MANY years ago a lad of sixteen years left home to seek his fortune. All his worldly possessions were tied up in a bundle, which he carried in his hand. As he trudged along, he met an old neighbor, the captain of a canal boat, and the following conversation took place, which changed the whole current of the boy's life:—

"Well, William, where are you going?"

"I don't know," he answered. "Father is too poor to keep me at home any longer, and says I must now make a living for myself."

"There's no trouble about that," said the captain. "Be sure you start right, and you'll get along finely."

William told his friend that the only trade he knew anything about was soap and candle making, at which he had helped his father while at home.

"Well," said the old man, "let me pray with you once more, and give you a little advice, and then I will let you go."

They both kneeled upon the towpath (the path where the horses which drew the canal boat walked); the old man prayed earnestly for William, and then this advice was given "Some one will soon be the leading soap-maker in New York. It can be you as well as any one. I hope it may. Be a good man; give your heart to Christ; give the Lord all that belongs to him of every dollar you earn; make an honest soap; give a full pound; and I am certain you will yet be a great, good, and rich man"

When the boy arrived in the city, he found it

hard to get work. Lonesome: and far from home, he remembered his mother's words and the last words of the canal-boat captain. He was then and there led to "seek first the kingdom of God and his righteousness." He united with the church.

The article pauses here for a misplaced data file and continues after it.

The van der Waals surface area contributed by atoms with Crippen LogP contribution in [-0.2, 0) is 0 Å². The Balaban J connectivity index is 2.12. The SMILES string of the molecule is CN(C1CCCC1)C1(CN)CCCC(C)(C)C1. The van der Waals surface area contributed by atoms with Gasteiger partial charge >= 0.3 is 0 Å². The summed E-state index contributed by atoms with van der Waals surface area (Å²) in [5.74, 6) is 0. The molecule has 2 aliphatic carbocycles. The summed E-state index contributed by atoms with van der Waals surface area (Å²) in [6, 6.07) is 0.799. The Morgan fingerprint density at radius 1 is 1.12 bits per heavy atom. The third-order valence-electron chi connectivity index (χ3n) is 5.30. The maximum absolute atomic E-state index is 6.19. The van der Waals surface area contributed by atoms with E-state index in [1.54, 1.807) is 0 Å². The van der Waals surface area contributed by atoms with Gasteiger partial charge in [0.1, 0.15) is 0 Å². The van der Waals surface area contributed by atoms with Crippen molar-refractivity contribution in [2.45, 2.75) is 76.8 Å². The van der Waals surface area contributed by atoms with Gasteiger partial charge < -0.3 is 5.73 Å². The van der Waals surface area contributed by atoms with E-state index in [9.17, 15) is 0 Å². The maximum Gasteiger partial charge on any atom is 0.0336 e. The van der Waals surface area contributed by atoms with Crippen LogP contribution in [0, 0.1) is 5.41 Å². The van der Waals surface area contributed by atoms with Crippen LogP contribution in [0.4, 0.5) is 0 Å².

He remembered his promise to the old captain.

The first dollar he earned brought up the question of the Lord's part. He looked into the Bible, and found the Jews were commanded to give one-tenth, so he said, " If the Lord will take one-tenth, I will give that," and so he did. Ten cents of every dollar was sacred to the Lord.

After a few years both partners died, and William came to be the sole owner of the business.

He now resolved to keep his promise to the old captain; he made an honest soap, gave a full pound, and instructed his bookkeeper to open an account with the Lord, and carry one-tenth of all his income to that account. He was prosperous; his business grew; his family was blessed; his soap sold, and he grew rich faster than he had ever hoped.

He then decided to give the Lord two tenths; he prospered more than ever; then three-tenths, then four-tenths, then five-tenths. He then educated his family, settled all his plans for life, and told the Lord he would give him all his income. He prospered more than ever.

This is the true story of Mr. Colgate, who has given millions of dollars to the Lord's cause, and left a name that will never die.

Are there not boys and girls who will now begin to give the Lord one-tenth of all the money they receive, and continue to do so throughout life?